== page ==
Fairfax County police say stun gun use seen on video was justified

- A video of a Fairfax County police officer using a stun gun on a man sparked some outrage after it was posted on social media. Witnesses said it was excessive force because it appeared he was complying with the officer's commands.

However, the police department is standing behind its officer and Fairfax County Police Chief Colonel Edwin Roessler said an internal affairs investigation revealed the officer’s use of force last Thursday was appropriate because the suspect had a knife.

The suspect, 35-year-old Elton Cansler of Alexandria, was charged with larceny and assaulting an officer.

“As the officer got out of his police cruiser to engage in conversation with Mr. Cansler, he noticed that the man kept on putting his hands into his front pockets,” said Roessler.

The officer was attempting to question Cansler about the theft of a pair of sunglasses from a nearby SunTrust Bank in the Rose Hill area of Franconia in Fairfax County.

Police said Cansler admitted to taking the sunglasses and that is when the officer saw a knife in his pocket. The officer attempted to arrest Cansler who allegedly resisted.

“At one particular point in time, Mr. Cansler then pushed off the police cruiser and pushed into the officer, assaulting the officer," Chief Roessler said.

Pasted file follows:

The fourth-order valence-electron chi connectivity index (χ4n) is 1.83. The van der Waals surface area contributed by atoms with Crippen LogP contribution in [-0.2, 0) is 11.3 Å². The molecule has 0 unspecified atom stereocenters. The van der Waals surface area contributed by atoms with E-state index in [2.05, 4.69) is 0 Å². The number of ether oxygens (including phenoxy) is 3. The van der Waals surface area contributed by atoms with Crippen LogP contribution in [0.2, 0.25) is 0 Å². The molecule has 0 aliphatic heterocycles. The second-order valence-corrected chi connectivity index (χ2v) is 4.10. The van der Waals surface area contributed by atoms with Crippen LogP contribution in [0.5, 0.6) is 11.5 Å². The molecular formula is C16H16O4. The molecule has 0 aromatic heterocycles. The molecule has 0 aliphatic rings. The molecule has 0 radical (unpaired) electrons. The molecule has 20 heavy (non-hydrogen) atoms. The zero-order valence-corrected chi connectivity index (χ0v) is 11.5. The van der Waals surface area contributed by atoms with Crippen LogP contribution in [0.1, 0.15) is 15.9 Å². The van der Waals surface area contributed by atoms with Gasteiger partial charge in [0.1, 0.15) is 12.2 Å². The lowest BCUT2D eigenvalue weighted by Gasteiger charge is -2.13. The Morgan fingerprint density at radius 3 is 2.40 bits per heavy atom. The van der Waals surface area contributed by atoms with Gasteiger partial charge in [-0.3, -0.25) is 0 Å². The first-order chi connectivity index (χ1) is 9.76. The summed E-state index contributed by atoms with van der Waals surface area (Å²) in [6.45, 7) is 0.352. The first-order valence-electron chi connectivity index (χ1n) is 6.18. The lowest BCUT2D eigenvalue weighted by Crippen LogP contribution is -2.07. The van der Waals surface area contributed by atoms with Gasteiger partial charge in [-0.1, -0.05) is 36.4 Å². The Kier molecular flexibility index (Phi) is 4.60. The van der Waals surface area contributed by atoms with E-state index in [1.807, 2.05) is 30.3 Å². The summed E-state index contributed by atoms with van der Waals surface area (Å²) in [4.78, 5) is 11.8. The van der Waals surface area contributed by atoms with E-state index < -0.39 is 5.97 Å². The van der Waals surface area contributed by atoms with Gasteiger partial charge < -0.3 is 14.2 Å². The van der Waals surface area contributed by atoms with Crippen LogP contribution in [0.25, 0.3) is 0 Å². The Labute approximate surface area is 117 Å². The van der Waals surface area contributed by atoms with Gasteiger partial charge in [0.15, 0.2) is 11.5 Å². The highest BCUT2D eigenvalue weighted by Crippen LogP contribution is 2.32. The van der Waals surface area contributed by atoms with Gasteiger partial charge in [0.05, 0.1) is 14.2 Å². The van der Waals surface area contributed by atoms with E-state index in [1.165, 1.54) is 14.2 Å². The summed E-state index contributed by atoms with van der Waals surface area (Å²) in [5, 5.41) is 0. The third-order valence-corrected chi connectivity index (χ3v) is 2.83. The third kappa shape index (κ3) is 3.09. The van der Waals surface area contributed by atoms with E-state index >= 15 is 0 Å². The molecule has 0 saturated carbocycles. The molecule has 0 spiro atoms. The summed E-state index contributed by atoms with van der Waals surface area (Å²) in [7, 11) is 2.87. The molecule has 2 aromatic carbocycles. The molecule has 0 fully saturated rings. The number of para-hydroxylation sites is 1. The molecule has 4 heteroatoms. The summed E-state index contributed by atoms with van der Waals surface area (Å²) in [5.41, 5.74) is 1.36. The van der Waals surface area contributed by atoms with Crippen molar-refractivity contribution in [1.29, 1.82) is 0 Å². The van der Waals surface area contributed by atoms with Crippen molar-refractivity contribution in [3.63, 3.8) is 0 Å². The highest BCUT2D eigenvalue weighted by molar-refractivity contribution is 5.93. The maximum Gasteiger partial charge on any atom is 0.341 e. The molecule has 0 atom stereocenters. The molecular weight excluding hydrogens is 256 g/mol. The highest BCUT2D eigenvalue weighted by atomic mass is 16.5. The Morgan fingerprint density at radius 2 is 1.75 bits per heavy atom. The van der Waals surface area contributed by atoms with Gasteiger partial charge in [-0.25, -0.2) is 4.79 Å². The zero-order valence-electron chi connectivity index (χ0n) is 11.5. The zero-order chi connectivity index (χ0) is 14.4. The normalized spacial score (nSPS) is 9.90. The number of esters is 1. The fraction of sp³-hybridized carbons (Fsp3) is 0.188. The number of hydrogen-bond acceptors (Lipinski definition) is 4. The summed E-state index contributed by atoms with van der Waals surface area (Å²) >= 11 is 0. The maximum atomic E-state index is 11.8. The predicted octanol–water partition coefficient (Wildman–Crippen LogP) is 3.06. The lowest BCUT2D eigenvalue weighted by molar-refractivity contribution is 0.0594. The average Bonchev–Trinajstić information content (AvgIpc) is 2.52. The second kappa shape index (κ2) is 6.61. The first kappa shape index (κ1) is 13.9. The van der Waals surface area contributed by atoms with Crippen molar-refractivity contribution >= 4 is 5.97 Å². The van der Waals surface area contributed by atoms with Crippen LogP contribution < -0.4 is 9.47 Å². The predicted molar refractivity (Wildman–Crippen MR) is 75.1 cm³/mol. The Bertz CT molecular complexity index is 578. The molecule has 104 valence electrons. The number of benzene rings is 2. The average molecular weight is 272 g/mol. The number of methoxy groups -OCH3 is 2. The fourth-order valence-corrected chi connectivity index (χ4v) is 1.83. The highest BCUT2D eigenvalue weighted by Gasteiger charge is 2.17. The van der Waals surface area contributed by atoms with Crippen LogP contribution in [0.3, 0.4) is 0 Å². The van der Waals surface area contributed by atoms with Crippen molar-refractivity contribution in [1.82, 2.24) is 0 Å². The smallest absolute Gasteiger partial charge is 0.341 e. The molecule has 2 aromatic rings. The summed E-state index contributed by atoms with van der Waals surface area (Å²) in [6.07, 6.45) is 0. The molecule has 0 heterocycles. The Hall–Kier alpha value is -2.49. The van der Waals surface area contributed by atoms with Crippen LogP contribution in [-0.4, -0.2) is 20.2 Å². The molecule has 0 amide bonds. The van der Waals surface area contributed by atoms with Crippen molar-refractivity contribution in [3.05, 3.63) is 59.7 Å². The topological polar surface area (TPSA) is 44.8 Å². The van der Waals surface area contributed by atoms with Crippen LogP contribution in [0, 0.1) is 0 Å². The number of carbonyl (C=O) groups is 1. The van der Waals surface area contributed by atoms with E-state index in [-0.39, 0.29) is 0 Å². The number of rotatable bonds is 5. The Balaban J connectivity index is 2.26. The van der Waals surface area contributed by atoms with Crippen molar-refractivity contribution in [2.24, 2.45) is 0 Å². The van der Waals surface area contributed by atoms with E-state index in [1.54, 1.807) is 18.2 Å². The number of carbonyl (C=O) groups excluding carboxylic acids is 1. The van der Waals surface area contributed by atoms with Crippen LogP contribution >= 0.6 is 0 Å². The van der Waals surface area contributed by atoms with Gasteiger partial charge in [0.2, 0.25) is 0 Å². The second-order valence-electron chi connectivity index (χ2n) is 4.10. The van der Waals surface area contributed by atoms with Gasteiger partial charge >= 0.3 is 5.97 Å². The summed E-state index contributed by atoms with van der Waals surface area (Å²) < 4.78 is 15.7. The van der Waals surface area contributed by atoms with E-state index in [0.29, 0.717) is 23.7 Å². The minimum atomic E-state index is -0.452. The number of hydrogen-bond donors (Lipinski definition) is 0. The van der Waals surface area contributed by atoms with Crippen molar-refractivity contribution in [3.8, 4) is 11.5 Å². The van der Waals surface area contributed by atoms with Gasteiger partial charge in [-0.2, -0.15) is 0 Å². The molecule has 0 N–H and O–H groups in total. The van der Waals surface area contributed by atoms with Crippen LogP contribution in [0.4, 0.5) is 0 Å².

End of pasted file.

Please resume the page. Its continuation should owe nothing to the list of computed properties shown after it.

But none of that was caught on the video. A second video clip of the arrest released by Fairfax County police does show Cansler moving his hands toward his pockets after he was Tased.

We spoke to Cansler's brother, Marco Crosby, on the phone.

“Obviously I asked him, ‘Did you all tussle? Anything?’ He said, 'No, it never got to that,'” said Crosby. “I do not believe that it happened at all. I don't.”

The man who recorded the video and did not want to be identified said he did not see Cansler resist.

“He told him to turn around, he turned around, he complied, and boom, he popped out his Taser and he shot at him,” said the witness.

“I'm backing my officer on this and it's been investigated,” said Chief Roessler.

Cansler's brother said he does not believe the use of force was appropriate despite the information released by police.

“Then he had him turned around leaning forward on the car with both hands on the car,” said Crosby. “At that moment, regardless of what may or may not have happened prior to that, that's a surrender, so the reasoning for Tasing him in his back, that's just not justified.”

Cansler's criminal record dates back to 2002 and includes convictions for resisting arrest, carrying a concealed weapon and assault.

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